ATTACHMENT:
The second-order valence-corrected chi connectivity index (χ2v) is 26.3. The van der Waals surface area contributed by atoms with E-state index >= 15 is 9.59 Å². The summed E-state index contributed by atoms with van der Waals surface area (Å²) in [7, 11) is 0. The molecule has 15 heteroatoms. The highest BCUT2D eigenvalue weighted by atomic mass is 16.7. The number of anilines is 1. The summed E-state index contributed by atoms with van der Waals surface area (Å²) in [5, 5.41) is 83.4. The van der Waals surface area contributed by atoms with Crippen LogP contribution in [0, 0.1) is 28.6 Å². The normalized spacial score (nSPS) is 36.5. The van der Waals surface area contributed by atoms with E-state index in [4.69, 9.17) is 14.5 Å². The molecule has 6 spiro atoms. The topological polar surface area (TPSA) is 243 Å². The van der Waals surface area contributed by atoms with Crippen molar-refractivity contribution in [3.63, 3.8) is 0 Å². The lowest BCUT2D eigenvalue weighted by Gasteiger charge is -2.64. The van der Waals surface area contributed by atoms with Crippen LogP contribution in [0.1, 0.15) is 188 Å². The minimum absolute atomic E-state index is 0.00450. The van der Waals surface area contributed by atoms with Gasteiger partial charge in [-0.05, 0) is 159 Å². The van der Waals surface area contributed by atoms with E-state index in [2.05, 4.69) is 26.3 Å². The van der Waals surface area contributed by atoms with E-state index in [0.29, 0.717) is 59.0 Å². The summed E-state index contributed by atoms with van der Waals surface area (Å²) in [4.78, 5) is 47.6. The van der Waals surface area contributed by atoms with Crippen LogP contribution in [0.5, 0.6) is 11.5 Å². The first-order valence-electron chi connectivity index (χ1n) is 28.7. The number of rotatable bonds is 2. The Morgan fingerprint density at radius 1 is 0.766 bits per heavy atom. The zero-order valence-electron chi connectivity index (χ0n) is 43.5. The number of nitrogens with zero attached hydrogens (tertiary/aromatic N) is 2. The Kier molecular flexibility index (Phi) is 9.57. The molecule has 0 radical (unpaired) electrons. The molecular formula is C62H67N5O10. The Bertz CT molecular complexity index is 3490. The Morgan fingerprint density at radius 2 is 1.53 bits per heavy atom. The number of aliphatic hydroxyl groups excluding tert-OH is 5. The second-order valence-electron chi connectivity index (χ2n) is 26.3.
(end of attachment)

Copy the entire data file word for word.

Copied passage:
The second-order valence-corrected chi connectivity index (χ2v) is 26.3. The van der Waals surface area contributed by atoms with E-state index >= 15 is 9.59 Å². The summed E-state index contributed by atoms with van der Waals surface area (Å²) in [7, 11) is 0. The molecule has 15 heteroatoms. The highest BCUT2D eigenvalue weighted by atomic mass is 16.7. The number of anilines is 1. The summed E-state index contributed by atoms with van der Waals surface area (Å²) in [5, 5.41) is 83.4. The van der Waals surface area contributed by atoms with Crippen LogP contribution in [0, 0.1) is 28.6 Å². The normalized spacial score (nSPS) is 36.5. The van der Waals surface area contributed by atoms with E-state index in [4.69, 9.17) is 14.5 Å². The molecule has 6 spiro atoms. The topological polar surface area (TPSA) is 243 Å². The van der Waals surface area contributed by atoms with Crippen molar-refractivity contribution in [3.63, 3.8) is 0 Å². The lowest BCUT2D eigenvalue weighted by Gasteiger charge is -2.64. The van der Waals surface area contributed by atoms with Crippen LogP contribution in [0.1, 0.15) is 188 Å². The minimum absolute atomic E-state index is 0.00450. The van der Waals surface area contributed by atoms with Gasteiger partial charge in [-0.05, 0) is 159 Å². The van der Waals surface area contributed by atoms with E-state index in [2.05, 4.69) is 26.3 Å². The van der Waals surface area contributed by atoms with E-state index in [0.29, 0.717) is 59.0 Å². The summed E-state index contributed by atoms with van der Waals surface area (Å²) in [4.78, 5) is 47.6. The van der Waals surface area contributed by atoms with Crippen LogP contribution in [0.5, 0.6) is 11.5 Å². The first-order valence-electron chi connectivity index (χ1n) is 28.7. The number of rotatable bonds is 2. The Morgan fingerprint density at radius 1 is 0.766 bits per heavy atom. The zero-order valence-electron chi connectivity index (χ0n) is 43.5. The number of nitrogens with zero attached hydrogens (tertiary/aromatic N) is 2. The Kier molecular flexibility index (Phi) is 9.57. The molecule has 0 radical (unpaired) electrons. The molecular formula is C62H67N5O10. The Bertz CT molecular complexity index is 3490. The Morgan fingerprint density at radius 2 is 1.53 bits per heavy atom. The number of aliphatic hydroxyl groups excluding tert-OH is 5. The second-order valence-electron chi connectivity index (χ2n) is 26.3.